If lodging is the risk, tillers may be the answer

If new genetics have higher yield capacity, making higher nitrogen rates make economic sense, how do you manage the increased lodging risk?

Amy Mangin, research agronomist and Ph.D. candidate at the University of Manitoba, is building off her Master’s project that looked at nitrogen rates for new wheat genetics. In this latest trial, she’s comparing lodging risk management at higher nitrogen rates with seeding rate changes and through the application of a PGR (plant growth regulator).

(You can see more about the N rate work in this Wheat School).

Mangin explains that there are two types of lodging — stem crack and crown lodging, where it’s the actual crown of the plant that twists and pulls away from the soil. In her work, she says that stem crack lodging is very rare; most lodging in Western Canada happens at the crown when the heads fill and the plant becomes top-heavy.

The line of thinking goes that a solution to this lodging is a shorter stem, and that certainly can help, but Mangin’s research suggests that at the same N rate, lodging risk is better managed using seeding rate than a product. Lower seeding rates (within reason) encourage the wheat plant to put up two to three tillers vs. only one or two, and the added crown size and roots anchor the plant more effectively.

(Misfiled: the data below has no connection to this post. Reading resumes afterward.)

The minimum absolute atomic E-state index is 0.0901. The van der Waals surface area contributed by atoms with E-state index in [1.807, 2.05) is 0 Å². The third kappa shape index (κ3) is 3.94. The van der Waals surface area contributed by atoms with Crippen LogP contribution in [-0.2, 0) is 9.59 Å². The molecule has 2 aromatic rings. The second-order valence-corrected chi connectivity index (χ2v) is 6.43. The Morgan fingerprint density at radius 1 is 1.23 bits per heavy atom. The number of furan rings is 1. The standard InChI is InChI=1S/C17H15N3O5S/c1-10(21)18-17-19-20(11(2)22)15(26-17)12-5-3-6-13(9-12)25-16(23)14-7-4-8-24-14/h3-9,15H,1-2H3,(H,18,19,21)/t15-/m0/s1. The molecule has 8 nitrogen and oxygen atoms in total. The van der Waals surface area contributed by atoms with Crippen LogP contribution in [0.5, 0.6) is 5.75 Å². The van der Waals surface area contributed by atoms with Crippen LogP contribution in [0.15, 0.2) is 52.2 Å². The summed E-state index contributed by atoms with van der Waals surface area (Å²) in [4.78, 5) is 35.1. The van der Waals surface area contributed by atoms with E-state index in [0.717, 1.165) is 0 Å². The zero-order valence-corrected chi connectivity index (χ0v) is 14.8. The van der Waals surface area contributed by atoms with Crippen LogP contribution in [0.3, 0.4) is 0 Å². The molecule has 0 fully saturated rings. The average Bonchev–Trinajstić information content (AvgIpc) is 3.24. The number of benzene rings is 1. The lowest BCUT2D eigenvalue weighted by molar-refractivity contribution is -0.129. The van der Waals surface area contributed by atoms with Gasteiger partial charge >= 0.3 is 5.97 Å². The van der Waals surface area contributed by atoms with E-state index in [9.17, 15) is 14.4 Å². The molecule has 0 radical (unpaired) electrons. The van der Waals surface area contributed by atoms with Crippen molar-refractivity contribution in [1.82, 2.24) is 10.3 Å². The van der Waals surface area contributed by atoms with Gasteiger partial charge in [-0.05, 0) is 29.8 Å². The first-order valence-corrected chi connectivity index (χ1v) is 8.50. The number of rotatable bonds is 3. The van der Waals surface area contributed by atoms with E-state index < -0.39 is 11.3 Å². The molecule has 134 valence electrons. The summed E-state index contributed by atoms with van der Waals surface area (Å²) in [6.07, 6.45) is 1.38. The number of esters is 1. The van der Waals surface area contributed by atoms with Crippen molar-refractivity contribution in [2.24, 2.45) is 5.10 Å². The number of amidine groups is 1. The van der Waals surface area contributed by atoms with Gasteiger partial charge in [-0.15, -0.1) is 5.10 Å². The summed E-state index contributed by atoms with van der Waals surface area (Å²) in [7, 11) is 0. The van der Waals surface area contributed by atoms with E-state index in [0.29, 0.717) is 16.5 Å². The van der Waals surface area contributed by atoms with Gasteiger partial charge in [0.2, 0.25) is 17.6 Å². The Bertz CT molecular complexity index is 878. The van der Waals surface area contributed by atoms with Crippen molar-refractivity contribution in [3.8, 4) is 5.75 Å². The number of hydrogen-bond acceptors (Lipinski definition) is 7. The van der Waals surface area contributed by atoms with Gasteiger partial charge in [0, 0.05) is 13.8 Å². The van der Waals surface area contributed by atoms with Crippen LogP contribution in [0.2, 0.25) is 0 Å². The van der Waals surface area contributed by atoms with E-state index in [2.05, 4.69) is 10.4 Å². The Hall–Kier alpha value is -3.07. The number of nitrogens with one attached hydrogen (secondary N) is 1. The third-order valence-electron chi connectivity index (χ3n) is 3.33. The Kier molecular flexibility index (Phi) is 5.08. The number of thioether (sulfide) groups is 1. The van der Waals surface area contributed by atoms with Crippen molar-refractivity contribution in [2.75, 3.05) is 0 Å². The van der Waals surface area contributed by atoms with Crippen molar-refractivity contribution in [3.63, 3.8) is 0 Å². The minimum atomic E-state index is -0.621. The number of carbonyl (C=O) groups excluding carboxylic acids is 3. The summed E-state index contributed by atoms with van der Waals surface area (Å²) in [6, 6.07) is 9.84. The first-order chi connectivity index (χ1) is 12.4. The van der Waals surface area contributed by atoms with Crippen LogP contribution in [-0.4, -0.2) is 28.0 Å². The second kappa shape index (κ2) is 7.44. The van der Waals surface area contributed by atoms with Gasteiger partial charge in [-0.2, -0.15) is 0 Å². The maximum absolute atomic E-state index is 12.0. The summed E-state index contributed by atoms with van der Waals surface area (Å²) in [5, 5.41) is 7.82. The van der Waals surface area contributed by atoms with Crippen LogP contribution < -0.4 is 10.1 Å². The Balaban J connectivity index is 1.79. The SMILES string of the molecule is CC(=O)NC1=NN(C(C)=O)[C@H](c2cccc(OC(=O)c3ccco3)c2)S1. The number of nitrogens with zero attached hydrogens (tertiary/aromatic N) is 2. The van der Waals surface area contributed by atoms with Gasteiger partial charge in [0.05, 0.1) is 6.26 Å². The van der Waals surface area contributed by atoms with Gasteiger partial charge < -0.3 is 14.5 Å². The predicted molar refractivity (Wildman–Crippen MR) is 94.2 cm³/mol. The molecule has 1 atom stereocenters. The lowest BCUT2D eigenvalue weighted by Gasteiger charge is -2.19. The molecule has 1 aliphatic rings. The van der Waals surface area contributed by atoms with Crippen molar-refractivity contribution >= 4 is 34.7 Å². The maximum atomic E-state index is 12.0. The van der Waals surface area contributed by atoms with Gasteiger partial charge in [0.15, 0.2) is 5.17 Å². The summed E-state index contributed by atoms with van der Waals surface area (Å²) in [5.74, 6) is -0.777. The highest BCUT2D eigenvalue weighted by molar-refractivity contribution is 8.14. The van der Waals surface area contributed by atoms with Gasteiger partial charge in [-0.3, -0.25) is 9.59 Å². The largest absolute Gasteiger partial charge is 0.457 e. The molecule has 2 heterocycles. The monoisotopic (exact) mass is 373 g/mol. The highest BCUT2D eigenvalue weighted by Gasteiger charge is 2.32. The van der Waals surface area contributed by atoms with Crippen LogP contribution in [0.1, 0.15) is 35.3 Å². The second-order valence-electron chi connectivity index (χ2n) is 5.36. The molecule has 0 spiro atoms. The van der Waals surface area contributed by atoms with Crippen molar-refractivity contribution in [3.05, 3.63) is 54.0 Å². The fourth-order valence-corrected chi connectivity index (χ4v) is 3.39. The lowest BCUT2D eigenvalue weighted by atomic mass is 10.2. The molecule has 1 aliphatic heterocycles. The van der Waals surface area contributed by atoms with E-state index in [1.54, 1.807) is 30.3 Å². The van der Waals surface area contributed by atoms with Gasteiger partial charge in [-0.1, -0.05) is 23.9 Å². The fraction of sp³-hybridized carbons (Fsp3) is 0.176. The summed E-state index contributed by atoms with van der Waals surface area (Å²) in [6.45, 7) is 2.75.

But what about fusarium fungicide timing? Don’t extra heads cause an issue? Mangin says that that’s certainly a consideration, but that current fungicides offer a window wide enough to provide good suppression even on well-tillered fields (assuming the field is relatively uniform).

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